THE MICHIGAN DAILY
SUNDAY, DEC. 13, 1936
IN THE WORLD OF BOOKS
Angel's Letters Give Acc
Of Unitersity's Pioneer
Of Genius Before
FOR THE SAKE OF SHADOWS, by
Max Miller. E. P Dutton & Co.
3y LILLIAN OGOROSKIN
This new semi-autobiographical
book by the author of I Cover the
Waterfront is a flippant tragedy; a
serio-comic elegy by a writer who has
escaped Hollywood, addressed to
those who still are entangled in the
money-mad metropolis; a lament for
the prostitution of creative genius be-
fore Mammon, as represented by the
bottomless money bags of the cinema
Max Miller "exposes" a Hollywood
that differs radically from the glitter-
ing picture drawn by the Louella
Parsons of the beauty parlor maga-
Lured by a tremendous salary from
a life of writing as he pleased while
worrying about a leaky roof, an auto-
mobile in crying need of repair, and
frayed shirt collars, Mr. Miller be-
comes a scenario writer at more dol-
lars per hour than he had previously
earned a week. Material worries dis-
appear but no life of ease is the
result. We see him sweating in a
little office. necktie off, waiting in
horror for the phone to ring with
the producer's query, "Well, what
have you got so far?" He tries des-
perately to think of something that
will make girl a, boy b, Coast Guard
c, and their conflict d. hang to-
gether in some kind of a story begin-
ning with a bang and ending with a
Constantly harassed by the feeling
that he's not earning his salary, he
eyes with envy anyone who doesn't
have to write scenarios, fromthe
bootblack on the lot to the birds
sitting in an artificial tree; he envies
yet despises the other scenario writ-
ers who calmly accept overpayment
(What the hell-the bigger the price
you put on yourself, the more they
want you) for time spent in such a
typical story conference as:
"But I'm thinking of the Front Of-
fice, fellows. You know what the
Front Office did to Charlie's script
that time. He had to cut out that
second and third sequence-"
"Yes, but this is a different story-"'
"Like hell it is , Bob. Didn't Char-
lie's script have a girl who-"
"Aw, just listen to me a minute
now, you guys. I'm just thinking out
loud now, I admit. But if she comes
to this house and doesn't know her
sister is there-"
"How doesn't she know her sister
"We plant it. We plant it there
the other time."
"How about knocking off and get-
ting some coffee. It'll do us good.
It'll clear up the cobwebs."
According to Mr. Miller, Hollywood
is "clearing, the country of more than'
one classic which might have been
written for the future but which
must for all time take itsuplace in
the Great Book of Things Undone
'because I was too tied up to get
around to it.'" Not for fame (how
many of you could name 10 scenario.
writers) ; not for glamour; but all
for the sake of being in the money.
Well. Mr. Miller was in the money,
and he escaped. He wrote this book
to celebrate his escape, and to be a
Paul Revere for his country and his
writing colleagues. But I'm afraid it
was a narrow escape : he might still
be in Hollywood-and in the money
--but his girl a, his boy b, and his
Coast Guard c fail to come together
with a big enough bang to please the
producer. He is fired.
Give a Year's Subscription to
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FROMI VERMONT TO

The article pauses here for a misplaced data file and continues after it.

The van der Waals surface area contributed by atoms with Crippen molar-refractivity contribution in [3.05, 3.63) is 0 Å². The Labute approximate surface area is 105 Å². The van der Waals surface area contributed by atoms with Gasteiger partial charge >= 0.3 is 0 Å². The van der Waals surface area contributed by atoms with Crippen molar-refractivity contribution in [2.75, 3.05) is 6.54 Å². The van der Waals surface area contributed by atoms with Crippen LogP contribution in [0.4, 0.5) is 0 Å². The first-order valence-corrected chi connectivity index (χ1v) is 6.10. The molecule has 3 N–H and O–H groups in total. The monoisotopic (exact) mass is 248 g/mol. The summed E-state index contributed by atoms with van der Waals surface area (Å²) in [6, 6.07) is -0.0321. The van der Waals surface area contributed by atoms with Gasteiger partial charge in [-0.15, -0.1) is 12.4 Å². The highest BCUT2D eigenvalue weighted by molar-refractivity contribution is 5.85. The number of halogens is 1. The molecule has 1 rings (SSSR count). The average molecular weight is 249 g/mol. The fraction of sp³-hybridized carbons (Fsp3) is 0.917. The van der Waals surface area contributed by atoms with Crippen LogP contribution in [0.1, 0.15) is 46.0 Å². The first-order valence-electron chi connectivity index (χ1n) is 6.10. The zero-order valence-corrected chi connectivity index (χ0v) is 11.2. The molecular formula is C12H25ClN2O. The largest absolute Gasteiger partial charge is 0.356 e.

Edited by Wilfred. B.
versity of Michigan P]
By STOWELL ED1
From Vernont to M
Qhc sLory of James B. An
o Michigan; but this
.hares the reader's inter
pacture given in thist
ictters of American educ
fimc-1869 to 1871-and
shty of Michigan's rugg
necr leadership. The le
collection were takenr
the Angell papers.
It was a time when th
cf Michigan was som
question mark in Amer
ticn, when everyone kneN
ing an untried path.I
of the wildly growing We
v;as groping vigorously.
the University's growing
past and it was enteri
President Haven had ju
the University needed a 1
one to perfect what ha
For this important po
required the best in An
cation, the Regents turn
dent James B Angell of
sity of Vermont. It see
been taken for granted
igan must go East foi
even though the facu
Arbor contained mar
Mr. Angell, indeed, ft
plex problem. He had I
mont only three years,
had endeared himself t
state. He had always
Englander, and it wou
step to Michigan. The
question but that Mich
the spotlight of America
and if he went to Ani
eyes of the educational
be upon him. But there
loyalty for Vermont, wh
cided him in favor of
For aid in his decisio
to all his friends in ed
they generally took off
and said what they thou
igan. They gave much
there was a nanifestly pi
that education leadershi
ways remain in the East
tried and true methods<
Icnd would be always th
Mostly from the Wes
letters assuring Mr. Ang
cellent promises, the ide
of the University of M
these letters the Univer
will find special interest
an abundance of materi
Prof. James R. Boise of
sity of Chicago wrote to
y story only
rest with the
ation at that
ed and pio-
etters of this
ewhat of a
w it was tak-
In the spirit
The bulk of
g pains were
d been done.
aed to Presi-
med to have
r its leader,
lty in Ann
Tai ticular attention is the R.O.T.C.,
sng a storm-center of radical discus-'
sion, for which the authors urge the
Nye-Kvale bill, which makes mihi-
Rebels Against Destiny tazy training in schools and univer-
AsScn W'orld sities optional. as the antidote. The~
As Secondd ie-up between the R.O.T.C. and the
Wa r Looms rcgular conservative interests is strik-
ingly shown by an incident at OhioJ
WAR OUR HERITAGE, by Joseph P. State University in 1929, when the
Lash and James A. Wechsler, with student senate, the student body and